Surprisingly hot on the heels of the last Karda Estra album, Strange Relations, comes another 20 minute EP.
In a rather succinct and acoustic 20 minutes The Seas and the Stars chronicles the collision between the Andromeda galaxy and our own Milky Way. “The eventual end of everything, a celestial intervention and a return to where everything began – viewed from an impossible, empty shoreline.” Gulp!
If nothing else that is an ambitious target but once again Richard Wileman is up to the task and has gathered together another music shop full of instrumentation to help him do it. With the assistance of Ileesha Wileman’s vocals and assorted blown things from Amy Fry, Richard has once again produced an exquisitely realised set of pieces that seldom rise above sedate in tempo but firmly hold the attention. And that is the key to Richard’s music: pay attention. Let your mind wander and you’re likely to miss something wonderful.
Given the premise you’d be forgiven for expecting epic but The Seas and the Stars is certainly not all cataclysmic end of everythingness. Wileman has constructed a suite that looks at the event as a somewhat detached observer rather than someone wrapped up in the whole thing, as if watching it all happen in microcosm within the confines of a bell jar. This is unimaginable force on a finite scale with intricacy, beauty and detail taking the place of bewildering destruction. Let’s face it, the event would be a wonderful thing to watch as a spectacle if you could remove yourself from thoughts of those consumed within but Wileman has managed to imbue the scene with an emotional touch that makes the experience all the more human.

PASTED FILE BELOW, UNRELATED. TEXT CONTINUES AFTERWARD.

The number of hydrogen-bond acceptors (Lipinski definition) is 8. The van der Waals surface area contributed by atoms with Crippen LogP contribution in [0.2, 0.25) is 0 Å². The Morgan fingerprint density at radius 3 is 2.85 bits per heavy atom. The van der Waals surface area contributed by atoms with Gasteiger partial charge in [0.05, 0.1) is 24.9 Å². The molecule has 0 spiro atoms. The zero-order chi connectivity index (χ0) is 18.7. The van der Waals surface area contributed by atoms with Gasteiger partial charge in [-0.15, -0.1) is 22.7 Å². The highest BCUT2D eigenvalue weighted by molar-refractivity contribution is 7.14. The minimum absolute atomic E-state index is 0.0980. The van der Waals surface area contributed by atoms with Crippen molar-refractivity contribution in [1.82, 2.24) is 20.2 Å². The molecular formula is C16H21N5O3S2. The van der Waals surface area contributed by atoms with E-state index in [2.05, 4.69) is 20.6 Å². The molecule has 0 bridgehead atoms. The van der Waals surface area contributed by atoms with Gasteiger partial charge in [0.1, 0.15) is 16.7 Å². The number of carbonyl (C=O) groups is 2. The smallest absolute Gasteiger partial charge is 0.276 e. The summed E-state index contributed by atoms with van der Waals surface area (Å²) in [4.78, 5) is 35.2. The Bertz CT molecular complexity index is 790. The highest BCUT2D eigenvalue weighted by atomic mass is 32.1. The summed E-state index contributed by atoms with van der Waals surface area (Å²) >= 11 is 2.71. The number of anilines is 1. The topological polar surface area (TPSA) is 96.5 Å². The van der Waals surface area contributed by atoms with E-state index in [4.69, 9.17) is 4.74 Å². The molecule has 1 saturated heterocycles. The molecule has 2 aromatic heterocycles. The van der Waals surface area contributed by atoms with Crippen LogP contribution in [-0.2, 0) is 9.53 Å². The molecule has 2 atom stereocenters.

From the opening strains of Tidal (which sort of reminds me, in a good way, of the original theme to The Clangers if I squint my hearing enough!) the scene is set, Lighthouse opening out the sound, piano at the heart surrounded by all manner of organic acousticals that entwine around it.
Having started out with the seas, we now move to the stars, the purity of Ileesha Wileman’s tone on Andromeda Approaches! reminiscent of the likes of Annie Haslam, adding an angelic narration to events of star melting significance. Multitracked, Ileesha becomes a heavenly choir serenading the end of everything – as far as we are concerned anyway. The sense of ‘well you can’t do anything about it’ comes through clearly and the inevitability brought home by the addition of the ‘!’ to the title is underplayed by the thoughtful delicacy of the piece. A hauntingly beautiful and immensely moving centrepiece.
The Big Freeze is at odds to the rest, atonal, dissonant and uncompromising but a beautifully realised conception that resolves itself into strident piano chords. The detailed embellishment makes it all work wonderfully well and I can’t imagine the effort taken to put all this together.
Moving into The Sleepers of Gliese an initial sense of foreboding is lifted by an acoustic guitar interlude, Amy’s clarinet forging an undulating pathway to another gorgeous vocal from Ileesha. The second half brings in percussion and brass effects to interact with the guitar for a fascinating section that fades to nothing. Finally we Return To Singularity, a rather bleak place, but I guess that’s what happens at the end of everything!
With Bandcamp tags of “experimental futurist gothic mondo progressive soundtrack Swindon”, what more could you ask for and limited to an edition of 51 copies get in there quickly if you want one. Andromeda Approaches!
01. Tidal (1:16)
02. Lighthouse (5:15)
03. Andromeda Approaches! (3:58)
04. The Big Freeze (2:11)
05. The Sleepers Of Gliese (6:07)
06. Return To The Singularity (1:20)
Total time – 20:07
Richard Wileman – Acoustic, Electric, Classical, Prepared & Bass Guitars, Keyboards, Melodica, Accordion, Kalimba, Appalachian Dulcimer, Rastrophone, Bouzouki, Glockenspiel, Percussion
Ileesha Wileman – Vocals
Amy Fry – Clarinet, Alto Saxophone, Flute
Year Of Release: 2015